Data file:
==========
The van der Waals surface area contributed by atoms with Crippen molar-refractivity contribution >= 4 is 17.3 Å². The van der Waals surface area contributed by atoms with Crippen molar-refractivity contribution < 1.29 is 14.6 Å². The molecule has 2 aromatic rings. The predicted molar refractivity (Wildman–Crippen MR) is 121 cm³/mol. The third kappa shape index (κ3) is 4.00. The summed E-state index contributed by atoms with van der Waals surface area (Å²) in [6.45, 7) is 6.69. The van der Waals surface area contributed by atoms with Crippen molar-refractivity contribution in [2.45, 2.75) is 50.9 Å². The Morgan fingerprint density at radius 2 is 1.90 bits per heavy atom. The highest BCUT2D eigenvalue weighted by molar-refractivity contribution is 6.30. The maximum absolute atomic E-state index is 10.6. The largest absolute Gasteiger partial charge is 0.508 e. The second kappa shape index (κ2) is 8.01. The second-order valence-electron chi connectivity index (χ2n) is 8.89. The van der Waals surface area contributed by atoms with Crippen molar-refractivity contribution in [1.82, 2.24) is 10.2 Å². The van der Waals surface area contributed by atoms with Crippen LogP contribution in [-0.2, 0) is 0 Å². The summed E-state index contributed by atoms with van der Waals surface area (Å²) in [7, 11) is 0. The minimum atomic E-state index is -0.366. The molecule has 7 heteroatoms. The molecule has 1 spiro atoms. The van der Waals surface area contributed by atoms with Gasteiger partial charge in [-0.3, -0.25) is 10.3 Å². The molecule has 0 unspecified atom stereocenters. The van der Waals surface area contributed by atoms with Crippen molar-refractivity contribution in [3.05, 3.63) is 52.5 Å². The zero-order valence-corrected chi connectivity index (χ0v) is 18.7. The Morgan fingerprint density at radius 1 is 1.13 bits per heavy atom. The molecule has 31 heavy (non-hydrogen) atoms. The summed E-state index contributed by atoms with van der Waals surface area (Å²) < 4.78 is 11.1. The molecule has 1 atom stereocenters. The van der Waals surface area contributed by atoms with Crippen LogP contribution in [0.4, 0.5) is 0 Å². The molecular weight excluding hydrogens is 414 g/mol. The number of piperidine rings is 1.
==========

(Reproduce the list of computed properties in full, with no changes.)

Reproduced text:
The van der Waals surface area contributed by atoms with Crippen molar-refractivity contribution >= 4 is 17.3 Å². The van der Waals surface area contributed by atoms with Crippen molar-refractivity contribution < 1.29 is 14.6 Å². The molecule has 2 aromatic rings. The predicted molar refractivity (Wildman–Crippen MR) is 121 cm³/mol. The third kappa shape index (κ3) is 4.00. The summed E-state index contributed by atoms with van der Waals surface area (Å²) in [6.45, 7) is 6.69. The van der Waals surface area contributed by atoms with Crippen molar-refractivity contribution in [2.45, 2.75) is 50.9 Å². The Morgan fingerprint density at radius 2 is 1.90 bits per heavy atom. The highest BCUT2D eigenvalue weighted by molar-refractivity contribution is 6.30. The maximum absolute atomic E-state index is 10.6. The largest absolute Gasteiger partial charge is 0.508 e. The second kappa shape index (κ2) is 8.01. The second-order valence-electron chi connectivity index (χ2n) is 8.89. The van der Waals surface area contributed by atoms with Crippen molar-refractivity contribution in [1.82, 2.24) is 10.2 Å². The van der Waals surface area contributed by atoms with Crippen LogP contribution in [-0.2, 0) is 0 Å². The summed E-state index contributed by atoms with van der Waals surface area (Å²) in [7, 11) is 0. The minimum atomic E-state index is -0.366. The molecule has 7 heteroatoms. The molecule has 1 spiro atoms. The van der Waals surface area contributed by atoms with Gasteiger partial charge in [-0.3, -0.25) is 10.3 Å². The molecule has 0 unspecified atom stereocenters. The van der Waals surface area contributed by atoms with Crippen molar-refractivity contribution in [3.05, 3.63) is 52.5 Å². The zero-order valence-corrected chi connectivity index (χ0v) is 18.7. The Morgan fingerprint density at radius 1 is 1.13 bits per heavy atom. The molecule has 31 heavy (non-hydrogen) atoms. The summed E-state index contributed by atoms with van der Waals surface area (Å²) < 4.78 is 11.1. The molecule has 1 atom stereocenters. The van der Waals surface area contributed by atoms with Crippen LogP contribution in [0.4, 0.5) is 0 Å². The molecular weight excluding hydrogens is 414 g/mol. The number of piperidine rings is 1.